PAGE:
Friday, November 13, 2009

Movie Recommend: 500 Days of Summer

Rarely do we divulge from news about Alex, and why would we want to? Here's a review I wrote for school though - a movie I'd highly recommend. More news on Alex soon enough.




Review: 500 Days of Summer

The romantic comedy is a genre that has been heavily criticized in the last few decades, most critics wondering why the classic brilliance of films like “His Girl Friday” and “The Philadelphia Story” is absent. Ironically, it is “500 Days of Summer”, a romantic comedy that warns in the opening credits that “it is not a love story”, that might rejuvenate the genre.

“500 Days of Summer” examines 21st-Century American love, a love that is a hybrid between romance and the products of the entertainment industry. Tom Hansen (played by Joseph Gordon-Levitt) is the pop cultural-guru average joe – a man raised on the unrealistic ideals of love presented by movies and pop songs. Like so many other men growing up in today’s media-centered world, true love is about soul mates and fairytale endings.

Summer (played by Zooey Deschanel) is a 21st-century gal – a product of an emotionally-crippling divorce culture, full of cynicism and bitterness towards love. Summer crushes Tom’s pop song notions of romance, while Tom tries to validate storybook love to the non-converted Summer, claiming, “It’s love, not Santa Claus.” As opposites, Summer and Tom naturally find interest in each other – a romantic comedy cliche. But as the credits forewarned, “it is not a love story;” the cliches end as quickly as Summer and Tom’s relationship, and that’s when things become most intriguing.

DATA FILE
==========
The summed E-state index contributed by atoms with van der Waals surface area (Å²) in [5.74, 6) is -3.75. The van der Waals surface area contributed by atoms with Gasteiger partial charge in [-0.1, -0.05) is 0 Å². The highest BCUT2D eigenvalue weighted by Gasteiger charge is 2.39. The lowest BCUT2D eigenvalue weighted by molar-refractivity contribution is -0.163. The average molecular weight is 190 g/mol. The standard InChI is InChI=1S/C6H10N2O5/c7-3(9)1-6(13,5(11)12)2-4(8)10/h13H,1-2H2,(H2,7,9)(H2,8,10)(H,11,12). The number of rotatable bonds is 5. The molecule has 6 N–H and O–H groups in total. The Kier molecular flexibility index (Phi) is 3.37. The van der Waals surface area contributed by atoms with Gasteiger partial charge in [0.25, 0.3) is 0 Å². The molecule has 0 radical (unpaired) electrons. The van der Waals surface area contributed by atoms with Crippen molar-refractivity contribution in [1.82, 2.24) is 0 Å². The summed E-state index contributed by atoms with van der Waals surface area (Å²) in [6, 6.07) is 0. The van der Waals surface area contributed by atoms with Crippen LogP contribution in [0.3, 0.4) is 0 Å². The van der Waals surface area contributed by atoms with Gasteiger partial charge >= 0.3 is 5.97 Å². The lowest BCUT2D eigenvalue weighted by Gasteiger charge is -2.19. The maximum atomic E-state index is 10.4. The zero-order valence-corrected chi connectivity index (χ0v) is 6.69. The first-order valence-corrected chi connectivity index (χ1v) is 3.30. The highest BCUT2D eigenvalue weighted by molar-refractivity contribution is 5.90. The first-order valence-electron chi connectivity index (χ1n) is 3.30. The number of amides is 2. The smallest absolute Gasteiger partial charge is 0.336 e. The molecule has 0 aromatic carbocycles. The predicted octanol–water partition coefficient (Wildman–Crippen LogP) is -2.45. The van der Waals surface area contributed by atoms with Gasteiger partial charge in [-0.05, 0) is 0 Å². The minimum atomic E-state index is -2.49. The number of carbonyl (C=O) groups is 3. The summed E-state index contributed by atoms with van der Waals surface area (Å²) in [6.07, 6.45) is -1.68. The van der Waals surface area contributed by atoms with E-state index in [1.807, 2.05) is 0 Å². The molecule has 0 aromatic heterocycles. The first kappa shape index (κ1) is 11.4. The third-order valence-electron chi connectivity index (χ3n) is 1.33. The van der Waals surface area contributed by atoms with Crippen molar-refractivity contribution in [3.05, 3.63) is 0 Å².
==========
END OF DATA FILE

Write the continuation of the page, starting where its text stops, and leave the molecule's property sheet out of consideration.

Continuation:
Through unconventional story-telling methods, Tom’s 21st-century ideals on love are analyzed. With non-linear storytelling, the tale of Summer and Tom travels back and forth, exploring the initial sparks of romance to the beginning of the breakup. Perhaps most innovative is the way the film reveals Tom’s inner thoughts. A daydream with a song and dance number is played for laughs; a split screen approach, one side of the screen showing Tom’s expectations while the other side shows reality, is more heartbreaking.

The story‘s focus is not Summer, nor Summer and Tom – it’s just Tom. It’s a reflection on the effects of a nation fed unrealistic expectations of love by MTV and Hollywood. Joseph Gordon-Levitt, a brilliant up-and-coming actor, is magic as he tours the laughs of a new romance and the soul-harrowing void of loving someone who no longer loves you back. And maybe, in the end, he’s even the optimism that true love isn’t a complete farce, regardless of the heart-breaking “Summers” of the world.